The AIDS Capital of the World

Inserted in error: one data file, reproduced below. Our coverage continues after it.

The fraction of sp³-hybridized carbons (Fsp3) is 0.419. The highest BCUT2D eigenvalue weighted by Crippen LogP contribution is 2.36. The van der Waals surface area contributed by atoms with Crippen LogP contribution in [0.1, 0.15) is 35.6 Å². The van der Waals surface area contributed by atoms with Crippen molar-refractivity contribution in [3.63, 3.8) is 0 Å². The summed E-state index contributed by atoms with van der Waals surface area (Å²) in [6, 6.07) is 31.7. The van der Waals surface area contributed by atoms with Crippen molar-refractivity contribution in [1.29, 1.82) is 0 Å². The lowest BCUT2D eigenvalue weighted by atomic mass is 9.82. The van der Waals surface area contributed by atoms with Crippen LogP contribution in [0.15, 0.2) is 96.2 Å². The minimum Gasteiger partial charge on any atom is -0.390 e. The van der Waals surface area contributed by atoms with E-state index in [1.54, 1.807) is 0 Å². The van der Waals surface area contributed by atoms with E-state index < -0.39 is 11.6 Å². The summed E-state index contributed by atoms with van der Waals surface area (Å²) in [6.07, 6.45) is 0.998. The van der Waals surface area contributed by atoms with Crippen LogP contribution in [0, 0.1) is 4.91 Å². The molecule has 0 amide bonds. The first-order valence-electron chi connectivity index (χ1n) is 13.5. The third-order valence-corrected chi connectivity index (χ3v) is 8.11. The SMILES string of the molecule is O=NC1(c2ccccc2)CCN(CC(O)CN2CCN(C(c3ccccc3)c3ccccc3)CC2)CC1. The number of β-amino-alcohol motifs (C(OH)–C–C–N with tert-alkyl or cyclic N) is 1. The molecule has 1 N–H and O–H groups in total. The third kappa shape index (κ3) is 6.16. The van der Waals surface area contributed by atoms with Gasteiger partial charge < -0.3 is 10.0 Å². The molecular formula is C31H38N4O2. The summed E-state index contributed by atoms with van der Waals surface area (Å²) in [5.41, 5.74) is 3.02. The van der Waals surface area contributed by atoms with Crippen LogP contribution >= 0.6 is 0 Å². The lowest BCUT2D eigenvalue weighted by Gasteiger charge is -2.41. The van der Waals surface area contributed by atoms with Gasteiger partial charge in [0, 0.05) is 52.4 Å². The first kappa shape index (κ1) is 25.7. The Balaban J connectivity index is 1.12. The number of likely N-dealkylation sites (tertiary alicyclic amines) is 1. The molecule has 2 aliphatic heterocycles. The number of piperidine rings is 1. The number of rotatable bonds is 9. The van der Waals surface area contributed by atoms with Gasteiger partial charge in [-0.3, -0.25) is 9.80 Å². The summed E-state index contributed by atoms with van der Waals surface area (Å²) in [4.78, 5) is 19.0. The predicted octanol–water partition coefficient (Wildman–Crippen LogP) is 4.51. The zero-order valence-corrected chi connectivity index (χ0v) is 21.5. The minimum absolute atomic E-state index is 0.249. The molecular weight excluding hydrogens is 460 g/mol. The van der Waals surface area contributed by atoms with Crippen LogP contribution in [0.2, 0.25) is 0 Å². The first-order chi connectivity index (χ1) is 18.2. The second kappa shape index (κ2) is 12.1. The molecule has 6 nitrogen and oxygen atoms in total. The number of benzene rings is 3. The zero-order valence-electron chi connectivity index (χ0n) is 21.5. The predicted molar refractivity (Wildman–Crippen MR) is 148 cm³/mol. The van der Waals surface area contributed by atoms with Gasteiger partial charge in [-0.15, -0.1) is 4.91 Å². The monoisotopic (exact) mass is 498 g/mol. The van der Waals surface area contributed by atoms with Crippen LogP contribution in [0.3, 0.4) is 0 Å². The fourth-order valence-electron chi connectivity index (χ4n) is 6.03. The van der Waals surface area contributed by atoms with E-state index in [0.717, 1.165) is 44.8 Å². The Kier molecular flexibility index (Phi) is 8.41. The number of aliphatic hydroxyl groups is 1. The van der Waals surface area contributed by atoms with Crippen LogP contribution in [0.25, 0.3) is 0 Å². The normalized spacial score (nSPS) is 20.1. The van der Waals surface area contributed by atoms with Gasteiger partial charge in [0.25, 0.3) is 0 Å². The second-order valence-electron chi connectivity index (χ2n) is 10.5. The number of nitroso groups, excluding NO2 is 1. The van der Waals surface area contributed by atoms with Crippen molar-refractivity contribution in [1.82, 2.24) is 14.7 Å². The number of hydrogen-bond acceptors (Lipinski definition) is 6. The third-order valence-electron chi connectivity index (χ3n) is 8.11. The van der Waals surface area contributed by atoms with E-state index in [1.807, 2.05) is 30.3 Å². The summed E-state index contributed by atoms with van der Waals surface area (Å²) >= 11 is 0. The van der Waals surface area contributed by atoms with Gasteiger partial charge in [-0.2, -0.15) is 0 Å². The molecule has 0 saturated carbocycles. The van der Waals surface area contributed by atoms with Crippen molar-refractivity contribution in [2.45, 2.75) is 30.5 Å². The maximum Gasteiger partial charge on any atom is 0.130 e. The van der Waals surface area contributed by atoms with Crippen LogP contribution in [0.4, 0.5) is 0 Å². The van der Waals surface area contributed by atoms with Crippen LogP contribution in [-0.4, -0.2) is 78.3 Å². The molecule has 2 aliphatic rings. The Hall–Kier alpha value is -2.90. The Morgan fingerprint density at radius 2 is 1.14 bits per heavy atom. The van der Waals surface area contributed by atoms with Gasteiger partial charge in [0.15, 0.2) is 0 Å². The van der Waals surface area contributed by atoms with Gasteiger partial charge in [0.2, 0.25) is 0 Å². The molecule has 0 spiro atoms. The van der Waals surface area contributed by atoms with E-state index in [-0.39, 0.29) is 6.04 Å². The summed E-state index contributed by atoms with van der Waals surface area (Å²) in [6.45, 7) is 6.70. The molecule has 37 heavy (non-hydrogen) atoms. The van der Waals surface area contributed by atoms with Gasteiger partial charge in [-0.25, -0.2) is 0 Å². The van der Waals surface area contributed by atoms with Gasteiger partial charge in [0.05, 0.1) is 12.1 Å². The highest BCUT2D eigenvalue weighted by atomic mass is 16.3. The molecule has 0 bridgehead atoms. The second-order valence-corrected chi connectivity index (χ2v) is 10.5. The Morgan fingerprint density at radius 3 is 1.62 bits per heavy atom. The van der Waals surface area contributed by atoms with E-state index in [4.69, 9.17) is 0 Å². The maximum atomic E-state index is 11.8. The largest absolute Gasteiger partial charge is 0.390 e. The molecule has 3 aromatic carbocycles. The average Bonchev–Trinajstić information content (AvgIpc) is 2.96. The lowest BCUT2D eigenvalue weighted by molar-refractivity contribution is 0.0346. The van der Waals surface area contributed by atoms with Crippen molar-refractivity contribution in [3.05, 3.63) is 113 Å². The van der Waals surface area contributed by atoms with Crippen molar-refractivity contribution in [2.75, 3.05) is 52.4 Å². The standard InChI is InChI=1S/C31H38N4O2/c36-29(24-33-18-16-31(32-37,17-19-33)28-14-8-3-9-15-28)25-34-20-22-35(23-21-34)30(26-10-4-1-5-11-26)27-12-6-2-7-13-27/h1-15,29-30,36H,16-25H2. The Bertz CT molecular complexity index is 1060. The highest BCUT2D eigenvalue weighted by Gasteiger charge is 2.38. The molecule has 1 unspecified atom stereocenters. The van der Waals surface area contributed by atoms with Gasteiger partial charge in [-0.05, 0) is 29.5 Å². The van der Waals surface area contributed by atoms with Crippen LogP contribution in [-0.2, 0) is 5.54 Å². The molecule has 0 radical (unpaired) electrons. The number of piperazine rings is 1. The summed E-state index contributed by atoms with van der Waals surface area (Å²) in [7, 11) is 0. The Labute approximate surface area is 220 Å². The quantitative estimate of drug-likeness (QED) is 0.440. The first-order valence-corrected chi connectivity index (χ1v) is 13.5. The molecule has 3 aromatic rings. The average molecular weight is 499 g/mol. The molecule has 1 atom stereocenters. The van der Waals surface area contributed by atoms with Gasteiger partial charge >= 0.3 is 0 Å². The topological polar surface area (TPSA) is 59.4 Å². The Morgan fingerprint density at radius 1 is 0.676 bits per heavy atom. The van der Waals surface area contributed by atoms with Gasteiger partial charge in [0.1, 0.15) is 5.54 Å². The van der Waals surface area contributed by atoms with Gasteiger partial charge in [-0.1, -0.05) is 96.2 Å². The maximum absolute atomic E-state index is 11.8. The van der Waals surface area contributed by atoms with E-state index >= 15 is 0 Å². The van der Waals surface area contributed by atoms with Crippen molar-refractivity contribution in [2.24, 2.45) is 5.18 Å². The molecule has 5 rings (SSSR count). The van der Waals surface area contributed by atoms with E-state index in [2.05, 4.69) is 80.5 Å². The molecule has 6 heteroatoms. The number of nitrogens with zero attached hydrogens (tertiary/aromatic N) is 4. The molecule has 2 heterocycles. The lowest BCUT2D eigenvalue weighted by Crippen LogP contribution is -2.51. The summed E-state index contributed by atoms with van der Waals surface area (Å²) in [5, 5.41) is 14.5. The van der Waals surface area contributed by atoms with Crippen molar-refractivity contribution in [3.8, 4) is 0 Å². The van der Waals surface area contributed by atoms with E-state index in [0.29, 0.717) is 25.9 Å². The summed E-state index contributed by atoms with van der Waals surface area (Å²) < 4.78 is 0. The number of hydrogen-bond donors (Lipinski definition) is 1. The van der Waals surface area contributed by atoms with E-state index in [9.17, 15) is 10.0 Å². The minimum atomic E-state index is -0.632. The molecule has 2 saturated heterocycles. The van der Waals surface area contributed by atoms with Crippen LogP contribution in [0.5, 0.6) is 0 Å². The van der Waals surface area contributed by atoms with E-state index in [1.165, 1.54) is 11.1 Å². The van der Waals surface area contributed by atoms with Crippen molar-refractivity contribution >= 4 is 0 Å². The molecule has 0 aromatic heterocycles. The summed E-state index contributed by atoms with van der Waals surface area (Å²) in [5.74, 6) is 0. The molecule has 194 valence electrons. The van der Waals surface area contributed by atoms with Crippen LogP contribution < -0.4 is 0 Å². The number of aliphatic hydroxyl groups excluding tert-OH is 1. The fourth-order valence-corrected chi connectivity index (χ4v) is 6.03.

This chapter begins with the story of Belle Glade, Florida, a farming community near Lake Okeechobee that was known for a brief period in the 1980s as the “AIDS Capital of the World” due to its high per capita AIDS rate. The AIDS epidemic in Belle Glade, which mainly affected poor people of color and migrant workers, and was spread through heterosexual sex and drug use, was a harbinger of things to come, as the disease would “settle” in disenfranchised communities in the U.S. South. This chapter then goes on to trace an overview of African American AIDS activism, including its connection to ideas about Black identity within the African diaspora, and to explain how the book as a whole fits into ongoing conversations about AIDS history, the Black freedom struggle, and Black internationalism.
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